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  9. Brooke, this was an amazingly well-thought out entry. I will admit, I sobbed a bit (I guess I'm still in the grieving stages) but I appreciated how you poured your heart out so much so that I don't feel alone in such circumstances. And I don't feel bad for crying or even feeling like I'm making this a big deal or being overly-dramatic. We're all entitled to feeling what we do and though I'm trying to find my balance between suppression and dwelling, it's not easy. I pray a lot too. I ask God for guidance and help; I ask for support and at the moment He's shown me a path where I just need to focus on myself and work hard at what I want. Through all the hard work, I have been blessed with those who have come into my life and that helps with the pain. I feel like for every one person who leaves, a whole bunch more come in and they become an amalgamation of everything that missing friend filled for you. Of course, that being said, no one is ever really replaced because we're all so different but we do get close. Thanks for sharing your thoughts. I hope you're doing well and taking care!

    // Tania (@westlifebunny on Twitter)

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  10. Had this experience a few years ago and it still hurts! One thing I did that helped was write a very long letter to my friend in which I wrote everything that was in my mind and heart. I had been terribly wronged and my heart was broken and I was angry. Because of the circumstances I was questioning many other relationships and doubting myself on all fronts. Needless to say, the letter was not very nice, but it helped me sort through my thoughts and emotions. After I finished writing, I burned the letter and threw the ashes into the wind. It helped, but I'm still healing.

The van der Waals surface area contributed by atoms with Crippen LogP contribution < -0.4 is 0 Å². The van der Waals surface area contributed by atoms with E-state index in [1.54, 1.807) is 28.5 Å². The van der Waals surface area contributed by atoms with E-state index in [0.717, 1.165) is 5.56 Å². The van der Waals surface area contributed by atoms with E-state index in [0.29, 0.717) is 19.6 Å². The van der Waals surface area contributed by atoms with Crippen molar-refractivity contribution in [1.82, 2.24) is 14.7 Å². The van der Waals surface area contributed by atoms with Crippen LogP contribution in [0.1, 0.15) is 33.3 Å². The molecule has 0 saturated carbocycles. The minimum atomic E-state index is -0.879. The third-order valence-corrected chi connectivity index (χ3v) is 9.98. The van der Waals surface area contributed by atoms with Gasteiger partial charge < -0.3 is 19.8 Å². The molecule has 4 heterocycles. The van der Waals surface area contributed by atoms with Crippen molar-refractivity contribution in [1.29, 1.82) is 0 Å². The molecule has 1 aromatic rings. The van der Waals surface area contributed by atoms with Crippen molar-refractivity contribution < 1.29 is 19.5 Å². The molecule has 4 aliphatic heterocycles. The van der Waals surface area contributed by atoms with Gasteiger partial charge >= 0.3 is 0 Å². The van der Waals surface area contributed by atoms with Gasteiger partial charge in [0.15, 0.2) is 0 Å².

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  11. Yep, this was exactly what I needed. I had a yucky "break up" with my three best friends from college about two years ago. I thought I was doing okay with it until one of them decided to invite me to her wedding out of the blue (we literally have not spoken a word in two years). Talk about reopening a wound...ouch. Part of me wanted to go to the wedding to rub in their faces how amazing I'm doing without them...but that was the jealous, hurt, sad part of me thinking. I've decided to not go to the wedding, because I know that opening the door with these girls (the other two are her bridesmaids) will cause much more hurt than it's worth. I'm going to be strong and move on! I'll definitely be using these tips to help me in the process.